Coveting Greek Islands Return, Turkey Wants Treaty of Lausanne Do-Over

December 30, 2020

ANKARA – With tension already high over Turkey’s plans to drill for oil and gas off Greek islands, the ante has been upped with Turkey again calling for the 1923 Treaty of Lausanne that set borders between the countries to be renegotiated.

Turkish President Recep Tayyip Erdogan has long said he wants the return of Greek islands ceded away under that agreement after the final defeat of the Ottoman Empire, a still embarrassing moment for Turkey. 

Now – even as Turkey said it was open to dialogue if Greece made concessions – Energy Minister Fatih Donmez said the treaty should be redone, suggesting for the benefit only of his country.

“With the First World War and the wars that followed, there were some conditions that are not clear and perhaps these laid the foundations of today’s discussions. One of them is Lausanne. But 100 years have passed, I believe that we can sit down to discuss them, to negotiate,” he told Turkey’s Kanal 7 TV.

In an interview with the station he said the trouble between the countries was all Greece’s fault although Turkey had signed a maritime deal with Libya dividing the seas between them, claiming waters off Greek islands.

“If you see what Greece supports, it is like trapping us on our shores. With God’s help, they will give up their mistakes as soon as possible,” he said, indicating while Turkey won’t breach land borders it doesn’t want sea borders.

Erdogan has vowed to defend the sovereign rights of Turkey from space to the Blue Homeland – a large area in the Mediterranean over which Turkey believes it should wield influence, noted Kathimerini.

“We are building a strong deterrent infrastructure. As part of our goal of becoming a technology-driven country, from the Blue Homeland to cyberspace and space, we will defend our sovereign rights in every field,” he said.

New Democracy government spokesman Stelios Petsas said that Greece is ready to resume exploratory talks that broke off in 2016 but only on condition that Turkey stop provocations – which Turkey blamed on Greece.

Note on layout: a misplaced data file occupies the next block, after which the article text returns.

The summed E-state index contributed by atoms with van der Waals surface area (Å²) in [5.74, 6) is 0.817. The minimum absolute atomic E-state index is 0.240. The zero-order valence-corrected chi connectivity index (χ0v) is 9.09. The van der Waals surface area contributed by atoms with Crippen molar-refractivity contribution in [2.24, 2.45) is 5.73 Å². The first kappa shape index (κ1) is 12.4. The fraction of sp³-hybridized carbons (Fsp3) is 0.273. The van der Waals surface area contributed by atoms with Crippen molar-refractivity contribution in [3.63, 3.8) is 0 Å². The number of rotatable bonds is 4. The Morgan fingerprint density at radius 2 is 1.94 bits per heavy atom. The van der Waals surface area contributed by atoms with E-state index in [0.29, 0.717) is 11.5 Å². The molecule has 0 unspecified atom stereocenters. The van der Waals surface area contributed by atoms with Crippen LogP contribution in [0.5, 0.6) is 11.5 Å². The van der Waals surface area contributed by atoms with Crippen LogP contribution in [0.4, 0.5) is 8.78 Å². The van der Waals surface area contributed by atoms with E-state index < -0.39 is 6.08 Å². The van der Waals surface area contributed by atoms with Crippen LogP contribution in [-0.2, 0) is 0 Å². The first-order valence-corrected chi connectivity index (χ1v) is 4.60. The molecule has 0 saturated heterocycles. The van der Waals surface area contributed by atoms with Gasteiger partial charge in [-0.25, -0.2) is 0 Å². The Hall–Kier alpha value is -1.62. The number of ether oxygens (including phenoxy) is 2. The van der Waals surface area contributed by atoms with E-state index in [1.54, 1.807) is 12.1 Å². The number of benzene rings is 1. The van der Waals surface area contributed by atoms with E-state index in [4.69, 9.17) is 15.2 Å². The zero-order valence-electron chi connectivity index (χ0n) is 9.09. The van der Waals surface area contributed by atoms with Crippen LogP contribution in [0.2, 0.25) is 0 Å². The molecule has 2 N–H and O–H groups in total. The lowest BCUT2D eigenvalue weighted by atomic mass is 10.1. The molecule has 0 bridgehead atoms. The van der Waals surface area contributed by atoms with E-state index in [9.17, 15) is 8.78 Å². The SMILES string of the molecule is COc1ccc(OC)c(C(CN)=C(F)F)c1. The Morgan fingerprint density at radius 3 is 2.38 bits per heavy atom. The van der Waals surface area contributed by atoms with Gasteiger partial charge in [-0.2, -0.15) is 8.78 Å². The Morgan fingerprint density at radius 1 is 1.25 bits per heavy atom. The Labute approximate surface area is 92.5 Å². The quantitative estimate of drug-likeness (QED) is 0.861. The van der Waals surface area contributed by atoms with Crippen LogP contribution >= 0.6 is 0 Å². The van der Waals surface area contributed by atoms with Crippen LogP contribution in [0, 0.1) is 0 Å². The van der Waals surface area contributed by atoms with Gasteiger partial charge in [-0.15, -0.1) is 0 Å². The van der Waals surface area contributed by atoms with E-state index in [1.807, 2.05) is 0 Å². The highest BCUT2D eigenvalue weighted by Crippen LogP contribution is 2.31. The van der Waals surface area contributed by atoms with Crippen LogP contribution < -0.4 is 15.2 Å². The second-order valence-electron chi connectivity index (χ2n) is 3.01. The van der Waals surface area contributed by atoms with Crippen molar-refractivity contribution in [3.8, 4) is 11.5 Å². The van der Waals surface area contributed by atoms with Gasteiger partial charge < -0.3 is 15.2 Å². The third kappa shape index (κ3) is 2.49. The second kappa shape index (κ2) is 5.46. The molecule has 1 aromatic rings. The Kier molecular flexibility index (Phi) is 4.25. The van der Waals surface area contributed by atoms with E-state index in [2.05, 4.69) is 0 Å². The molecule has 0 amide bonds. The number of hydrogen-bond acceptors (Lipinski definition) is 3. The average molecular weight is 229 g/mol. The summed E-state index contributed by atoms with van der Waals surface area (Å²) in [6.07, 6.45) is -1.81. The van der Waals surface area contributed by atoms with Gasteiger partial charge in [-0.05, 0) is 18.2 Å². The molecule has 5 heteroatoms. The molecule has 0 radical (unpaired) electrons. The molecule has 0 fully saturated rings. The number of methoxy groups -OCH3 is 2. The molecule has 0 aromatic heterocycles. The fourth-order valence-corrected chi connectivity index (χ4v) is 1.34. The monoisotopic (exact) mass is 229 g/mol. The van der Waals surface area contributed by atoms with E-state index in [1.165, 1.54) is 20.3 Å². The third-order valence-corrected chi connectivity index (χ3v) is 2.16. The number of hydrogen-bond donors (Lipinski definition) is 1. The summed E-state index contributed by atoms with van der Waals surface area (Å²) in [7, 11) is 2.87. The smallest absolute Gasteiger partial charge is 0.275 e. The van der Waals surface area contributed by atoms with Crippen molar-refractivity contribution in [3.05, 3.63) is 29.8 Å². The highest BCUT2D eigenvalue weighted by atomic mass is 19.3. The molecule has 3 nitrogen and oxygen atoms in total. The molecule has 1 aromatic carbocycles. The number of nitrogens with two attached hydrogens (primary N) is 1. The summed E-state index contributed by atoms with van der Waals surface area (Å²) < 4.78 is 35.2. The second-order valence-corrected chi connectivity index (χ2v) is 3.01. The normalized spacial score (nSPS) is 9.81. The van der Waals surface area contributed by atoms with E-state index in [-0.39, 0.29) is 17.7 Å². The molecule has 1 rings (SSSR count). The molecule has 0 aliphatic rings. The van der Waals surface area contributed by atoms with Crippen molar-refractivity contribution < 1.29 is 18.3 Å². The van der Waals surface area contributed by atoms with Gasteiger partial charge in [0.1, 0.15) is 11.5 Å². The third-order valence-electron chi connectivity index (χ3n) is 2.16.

Turkey’s Defense Minister Hulusi Akar said Greece was “afraid” of exploratory talks between the two sides. An earlier round set for Ankara – not Athens – to discuss boundaries in the Aegean and Mediterranean was canceled by Erdogan after Greece made a maritime deal with Egypt.

Referring to the prospect of exploratory contacts and the delineation of maritime zones, Akar said: “We say ‘yes’ to all that, but the Greek side is not willing (to engage in talks,) Why? Because they are reluctant, they are afraid. Why are they afraid? Because they are not right. We are right, and this is why we are (too) strong for them,” in another taunt.

Like Erdogan and Donmez, he blamed Greece. “Why are they doing this? Because they do not rely on themselves, but on those (standing) behind them,” he said in reference to the country’s European Union partners.

“But they should not invest so much hope in them,” he added after that was already borne out when EU leaders at a Dec. 10-11 meeting, reluctant to confront Erdogan, backed off Greece’s demand for sanctions until March, 2021.

Foreign Minister Mevlut Cavusoglu said Turkey’s plans to continue hunting for oil and gas in Greek waters, including off Crete where the US Navy has a base on Souda Bay, showed it won’t back down after Erdogan said any sanctions would be meaningless and not stop him.

“In the Eastern Mediterranean, we raised our flag with the Oruc Reis, the Barbaros and the Yavuz, and we showed that nothing can happen in the area that does not involve us,” Cavusoglu told a foreign policy evaluation meeting for 2020 in Ankara.

“We showed our enemies and our friends what we are capable of,” he said, reported the newspaper in his reference to Turkish energy research vessels, including already operating off Cyprus.

Akar warned Greece that beefing up its arsenal, including plans to buy US-made F-35 fighter jets denied Turkey for buying a Russian-made S-400 missile defense system offered no protection.

“You can buy as many aircraft, submarines and ships as you like; it won’t be enough,” he said, Greece also buying French-made Rafale fighter jets and plans to acquire French frigates to add to the naval warships fleet.

The Turkish Air Force has 233 American-made F-16s to Greece’s 154, as well as dozens of French Mirages and the Rafales that will start arriving in 202, France and Germany continuing to arm Turkey while backing Greece.

In Greece, a Presidential decree closing bays and drawing straight baselines in the Ionian Sea and around islands there to Cape Tainaro in the Peloponnese entered into force through its publication in the Government Gazette.

The move was described as a necessary step in the process of extending Greece’s western territorial waters, the government also considering widening the boundaries in the Aegean and East Mediterranean from six to 12 miles.

The Foreign Ministry said the decree was issued under a law ratifying the 1982 UN Convention on the Law of the Sea which Turkey doesn’t recognize unless invoking in its favor.

“The Presidential Decree highlights that Greece reserves the right, as deriving from the Convention on the Law of the Sea, which reflects international customary law,” it added.


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